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Then guard your rights, Americans,
Nor stoop to lawless sway,
Oppose, oppose, oppose, oppose,
For North America.

We led fair Freedom hither,
And lo, the desert smiled!
A paradise of pleasure
Was opened in the wild!
Your harvest, bold Americans,
No power shall snatch away!
Huzza, huzza, huzza, huzza,
For free America.

Proud Albion bow'd to Cesar,
And numerous lords before;
To Picts, to Danes, to Normans,
And many masters more:
But we can boast, Americans,
We've never fallen a prey;
Huzza, huzza, huzza, huzza,
For free America.

Lift up your hands, ye heroes,

And swear with proud disdain, The wretch that would ensnare you, Shall lay his snares in vain: Should Europe empty all her force,

We'll meet her in array,

And fight and shout, and shout and fight For North America.

Some future day shall crown us,
The masters of the main,
Our fleets shall speak in thunder

To England, France, and Spain;
And the nations over the ocean spread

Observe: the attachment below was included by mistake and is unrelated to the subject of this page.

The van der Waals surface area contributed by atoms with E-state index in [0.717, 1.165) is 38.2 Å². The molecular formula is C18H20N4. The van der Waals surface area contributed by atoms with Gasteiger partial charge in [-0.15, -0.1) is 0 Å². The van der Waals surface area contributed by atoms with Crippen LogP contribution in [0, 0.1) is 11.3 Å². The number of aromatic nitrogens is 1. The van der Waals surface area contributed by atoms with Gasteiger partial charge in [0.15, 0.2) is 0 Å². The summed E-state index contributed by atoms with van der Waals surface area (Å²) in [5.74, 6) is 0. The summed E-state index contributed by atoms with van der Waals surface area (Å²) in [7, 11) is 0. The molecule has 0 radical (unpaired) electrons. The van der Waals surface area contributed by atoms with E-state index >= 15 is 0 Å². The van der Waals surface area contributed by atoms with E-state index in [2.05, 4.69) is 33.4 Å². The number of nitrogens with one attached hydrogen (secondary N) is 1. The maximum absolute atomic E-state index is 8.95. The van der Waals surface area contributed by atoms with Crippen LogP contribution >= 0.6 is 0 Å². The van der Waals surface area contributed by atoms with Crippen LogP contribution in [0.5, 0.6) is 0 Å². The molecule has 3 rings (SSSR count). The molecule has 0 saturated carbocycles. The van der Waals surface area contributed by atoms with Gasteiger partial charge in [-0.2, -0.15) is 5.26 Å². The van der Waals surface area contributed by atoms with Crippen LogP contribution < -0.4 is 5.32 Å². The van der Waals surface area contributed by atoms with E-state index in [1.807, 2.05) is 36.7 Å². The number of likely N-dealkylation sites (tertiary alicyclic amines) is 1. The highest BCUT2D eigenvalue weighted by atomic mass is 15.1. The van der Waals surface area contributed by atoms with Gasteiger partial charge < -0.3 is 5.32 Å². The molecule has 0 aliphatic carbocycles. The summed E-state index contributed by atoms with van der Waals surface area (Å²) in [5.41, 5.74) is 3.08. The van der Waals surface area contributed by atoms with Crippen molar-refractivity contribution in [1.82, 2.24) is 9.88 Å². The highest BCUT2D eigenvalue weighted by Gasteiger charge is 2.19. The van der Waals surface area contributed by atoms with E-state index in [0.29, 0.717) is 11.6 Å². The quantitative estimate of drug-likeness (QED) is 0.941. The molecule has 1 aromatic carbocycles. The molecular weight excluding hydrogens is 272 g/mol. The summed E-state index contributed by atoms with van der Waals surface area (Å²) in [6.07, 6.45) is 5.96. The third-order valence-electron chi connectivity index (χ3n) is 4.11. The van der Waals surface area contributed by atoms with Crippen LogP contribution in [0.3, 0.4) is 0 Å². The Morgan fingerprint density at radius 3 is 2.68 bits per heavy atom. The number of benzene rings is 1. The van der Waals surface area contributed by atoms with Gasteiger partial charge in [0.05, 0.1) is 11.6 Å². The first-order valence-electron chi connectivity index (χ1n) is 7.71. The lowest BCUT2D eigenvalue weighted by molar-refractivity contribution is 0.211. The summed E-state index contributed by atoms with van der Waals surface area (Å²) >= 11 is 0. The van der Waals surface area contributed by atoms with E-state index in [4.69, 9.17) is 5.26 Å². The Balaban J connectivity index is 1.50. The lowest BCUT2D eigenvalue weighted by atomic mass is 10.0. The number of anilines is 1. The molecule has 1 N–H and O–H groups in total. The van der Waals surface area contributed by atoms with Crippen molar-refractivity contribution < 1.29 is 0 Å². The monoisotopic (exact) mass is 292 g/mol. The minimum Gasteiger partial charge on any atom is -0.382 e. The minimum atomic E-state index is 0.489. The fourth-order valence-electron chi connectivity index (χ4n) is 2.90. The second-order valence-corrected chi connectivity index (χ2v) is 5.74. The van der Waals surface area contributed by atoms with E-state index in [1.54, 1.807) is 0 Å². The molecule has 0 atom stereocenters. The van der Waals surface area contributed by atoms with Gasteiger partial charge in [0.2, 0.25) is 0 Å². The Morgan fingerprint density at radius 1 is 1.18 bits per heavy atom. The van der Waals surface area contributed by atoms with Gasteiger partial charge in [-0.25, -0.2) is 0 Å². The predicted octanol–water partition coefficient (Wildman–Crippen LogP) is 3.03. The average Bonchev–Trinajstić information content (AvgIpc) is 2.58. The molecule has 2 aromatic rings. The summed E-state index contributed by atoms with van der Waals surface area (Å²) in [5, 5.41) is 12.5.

Shall tremble and obey

The sons, the sons, the sons, the sons

Of brave America.

Duyckinck, Cyc. of Am. Litt. (2 vols., N. Y., 1855), I. 443.

13. What Was the Revolution? (1775) By EX-PRESIDENT JOHN ADAMS

(Written in 1818)

One of the interesting remembrances set down by Adams in later life.

THE American Revolution was not a common event. Its effects and consequences have already been awful over a great part of the globe. And when and where are they to cease?

But what do we mean by the American revolution? Do we mean the American war? The revolution was effected before the war commenced. The revolution was in the minds and hearts of the people. A change in their religious sentiments, of their duties and obligations. While the King, and all in authority under him, were believed to govern in justice and mercy accord